Japan Post is paying a hefty price to stamp “global expansion” on its roadshow presentation. The state-owned giant’s cash offer for Australia’s Toll Holdings values the logistics group at $5.1 billion. Adding an international arm will help spruce up Japan Post’s upcoming initial public offering – and fuel further deal-making.
There’s no obvious justification for Japan Post to pay a 49 percent premium – or 11 times the consensus forecast for this year’s EBITDA – for the 127-year old Australian group. In keeping with many other Japanese outbound acquisitions, the state-owned giant is planning to leave Toll’s brand and management untouched. The new owner may help beef up Toll’s Japanese unit, but this brought in less than 6 percent of total revenue in the six months to December.
Japan Post’s main motive is diversification. Prime Minister Shinzo Abe’s government is parceling up parent Japan Post Holdings for a long-awaited privatisation, with plans to separately list the group’s banking, insurance and postal arms. The letter-delivering unit alone brought in revenue of 2.8 trillion yen ($23 billion) in the year to last March. But it faces a double squeeze from Japan’s declining population and the shift to electronic communications. An international strategy, with a bigger footprint in the logistics and express businesses, offers prospective investors some potential for future growth.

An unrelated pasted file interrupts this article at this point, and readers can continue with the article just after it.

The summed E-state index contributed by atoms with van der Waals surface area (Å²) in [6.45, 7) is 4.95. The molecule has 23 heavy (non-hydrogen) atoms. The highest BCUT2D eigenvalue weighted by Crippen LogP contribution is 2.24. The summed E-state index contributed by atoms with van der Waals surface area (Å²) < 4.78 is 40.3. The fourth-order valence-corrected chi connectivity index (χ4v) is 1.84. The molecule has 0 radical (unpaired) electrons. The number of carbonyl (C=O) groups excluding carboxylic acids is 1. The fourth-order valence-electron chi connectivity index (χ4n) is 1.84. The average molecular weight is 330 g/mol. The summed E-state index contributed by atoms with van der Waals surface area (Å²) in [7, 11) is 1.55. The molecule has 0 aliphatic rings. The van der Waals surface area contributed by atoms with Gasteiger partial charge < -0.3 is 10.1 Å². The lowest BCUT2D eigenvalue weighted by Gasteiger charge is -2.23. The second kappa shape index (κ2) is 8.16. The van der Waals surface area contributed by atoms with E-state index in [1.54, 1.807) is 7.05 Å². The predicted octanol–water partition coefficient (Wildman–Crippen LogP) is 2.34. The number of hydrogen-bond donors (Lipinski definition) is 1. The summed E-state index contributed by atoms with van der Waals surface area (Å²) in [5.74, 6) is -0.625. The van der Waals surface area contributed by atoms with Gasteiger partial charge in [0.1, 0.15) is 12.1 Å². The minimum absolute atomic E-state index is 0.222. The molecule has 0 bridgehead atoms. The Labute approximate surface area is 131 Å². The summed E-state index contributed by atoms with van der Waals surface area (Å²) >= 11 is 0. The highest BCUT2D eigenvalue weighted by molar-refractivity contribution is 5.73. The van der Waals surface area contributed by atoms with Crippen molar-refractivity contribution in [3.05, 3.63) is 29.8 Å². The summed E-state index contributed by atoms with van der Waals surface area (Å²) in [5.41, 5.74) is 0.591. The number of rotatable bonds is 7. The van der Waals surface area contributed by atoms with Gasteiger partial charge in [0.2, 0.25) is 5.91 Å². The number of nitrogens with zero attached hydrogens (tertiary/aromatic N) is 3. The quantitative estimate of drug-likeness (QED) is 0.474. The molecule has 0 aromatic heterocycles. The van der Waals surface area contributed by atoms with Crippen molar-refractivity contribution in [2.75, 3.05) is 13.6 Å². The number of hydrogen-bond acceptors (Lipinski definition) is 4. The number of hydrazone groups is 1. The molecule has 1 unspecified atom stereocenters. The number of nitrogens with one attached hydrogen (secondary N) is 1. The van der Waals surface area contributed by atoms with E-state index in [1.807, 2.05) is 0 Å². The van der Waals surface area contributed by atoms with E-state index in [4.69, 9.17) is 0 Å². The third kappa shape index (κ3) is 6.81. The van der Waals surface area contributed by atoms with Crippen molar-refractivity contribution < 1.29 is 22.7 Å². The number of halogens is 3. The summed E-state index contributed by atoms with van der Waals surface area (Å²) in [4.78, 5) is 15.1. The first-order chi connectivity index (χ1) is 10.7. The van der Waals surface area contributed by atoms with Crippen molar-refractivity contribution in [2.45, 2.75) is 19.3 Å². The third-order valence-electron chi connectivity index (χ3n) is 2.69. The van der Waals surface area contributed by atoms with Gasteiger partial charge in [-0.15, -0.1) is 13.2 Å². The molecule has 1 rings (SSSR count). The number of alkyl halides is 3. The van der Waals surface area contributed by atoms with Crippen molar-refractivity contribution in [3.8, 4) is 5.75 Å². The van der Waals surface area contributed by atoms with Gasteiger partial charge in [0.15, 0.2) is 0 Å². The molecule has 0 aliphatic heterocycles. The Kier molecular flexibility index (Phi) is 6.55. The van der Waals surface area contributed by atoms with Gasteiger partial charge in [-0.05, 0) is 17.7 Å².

Assuming it gets the Australian government’s blessing, Japan Post is likely to make further acquisitions through Toll. Asian logistics operators are expanding and consolidating as manufacturers become leaner and consumers more demanding. E-commerce giant Alibaba has taken a stake in Singapore Post. Hours before the Toll takeover, Japanese freight carrier Kintetsu World Express announced it was paying $1.2 billion for Singapore’s APL Logistics. Buyers in the sub-sector are now regularly paying double-digit multiples of operating profit or EBITDA, according to Citi analysts.
What’s less clear is how well Japan Post will be able to manage its overseas expansion. Cross-border deals are always tricky; combining a private business with a state-owned parent brings extra challenges. Investors will hope Japan Post’s new subsidiary displays greater discipline on future acquisitions than its new parent has shown so far.